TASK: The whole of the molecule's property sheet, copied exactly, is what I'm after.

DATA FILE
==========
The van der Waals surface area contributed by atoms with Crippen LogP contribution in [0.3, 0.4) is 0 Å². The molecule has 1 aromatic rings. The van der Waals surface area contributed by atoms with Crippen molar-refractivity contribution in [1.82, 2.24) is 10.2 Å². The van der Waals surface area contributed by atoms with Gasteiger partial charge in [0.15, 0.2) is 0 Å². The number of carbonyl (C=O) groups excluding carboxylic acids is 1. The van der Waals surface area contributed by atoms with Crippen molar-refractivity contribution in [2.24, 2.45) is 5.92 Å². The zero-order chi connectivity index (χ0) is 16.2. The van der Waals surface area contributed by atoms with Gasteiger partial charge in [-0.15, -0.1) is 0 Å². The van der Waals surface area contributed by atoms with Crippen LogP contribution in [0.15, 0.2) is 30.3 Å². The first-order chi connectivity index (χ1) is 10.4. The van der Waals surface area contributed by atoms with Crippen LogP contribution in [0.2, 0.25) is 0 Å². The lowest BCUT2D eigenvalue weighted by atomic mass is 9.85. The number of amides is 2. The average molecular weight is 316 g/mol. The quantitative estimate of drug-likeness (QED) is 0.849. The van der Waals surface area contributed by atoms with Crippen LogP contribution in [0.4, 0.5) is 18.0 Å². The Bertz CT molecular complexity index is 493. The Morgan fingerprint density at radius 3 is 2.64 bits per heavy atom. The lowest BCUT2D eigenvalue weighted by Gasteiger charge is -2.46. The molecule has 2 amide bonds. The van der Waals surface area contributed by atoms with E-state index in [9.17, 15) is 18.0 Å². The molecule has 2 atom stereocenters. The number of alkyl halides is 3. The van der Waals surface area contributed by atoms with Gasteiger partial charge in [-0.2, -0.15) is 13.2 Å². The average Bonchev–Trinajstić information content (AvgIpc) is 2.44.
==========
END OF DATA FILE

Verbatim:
The van der Waals surface area contributed by atoms with Crippen LogP contribution in [0.3, 0.4) is 0 Å². The molecule has 1 aromatic rings. The van der Waals surface area contributed by atoms with Crippen molar-refractivity contribution in [1.82, 2.24) is 10.2 Å². The van der Waals surface area contributed by atoms with Gasteiger partial charge in [0.15, 0.2) is 0 Å². The number of carbonyl (C=O) groups excluding carboxylic acids is 1. The van der Waals surface area contributed by atoms with Crippen molar-refractivity contribution in [2.24, 2.45) is 5.92 Å². The zero-order chi connectivity index (χ0) is 16.2. The van der Waals surface area contributed by atoms with Gasteiger partial charge in [-0.15, -0.1) is 0 Å². The van der Waals surface area contributed by atoms with Crippen LogP contribution in [0.15, 0.2) is 30.3 Å². The first-order chi connectivity index (χ1) is 10.4. The van der Waals surface area contributed by atoms with Crippen LogP contribution in [0.2, 0.25) is 0 Å². The lowest BCUT2D eigenvalue weighted by atomic mass is 9.85. The number of amides is 2. The average molecular weight is 316 g/mol. The quantitative estimate of drug-likeness (QED) is 0.849. The van der Waals surface area contributed by atoms with Crippen LogP contribution in [0.4, 0.5) is 18.0 Å². The Bertz CT molecular complexity index is 493. The Morgan fingerprint density at radius 3 is 2.64 bits per heavy atom. The lowest BCUT2D eigenvalue weighted by Gasteiger charge is -2.46. The molecule has 2 amide bonds. The van der Waals surface area contributed by atoms with E-state index in [9.17, 15) is 18.0 Å². The molecule has 2 atom stereocenters. The number of alkyl halides is 3. The van der Waals surface area contributed by atoms with Gasteiger partial charge in [-0.2, -0.15) is 13.2 Å². The average Bonchev–Trinajstić information content (AvgIpc) is 2.44.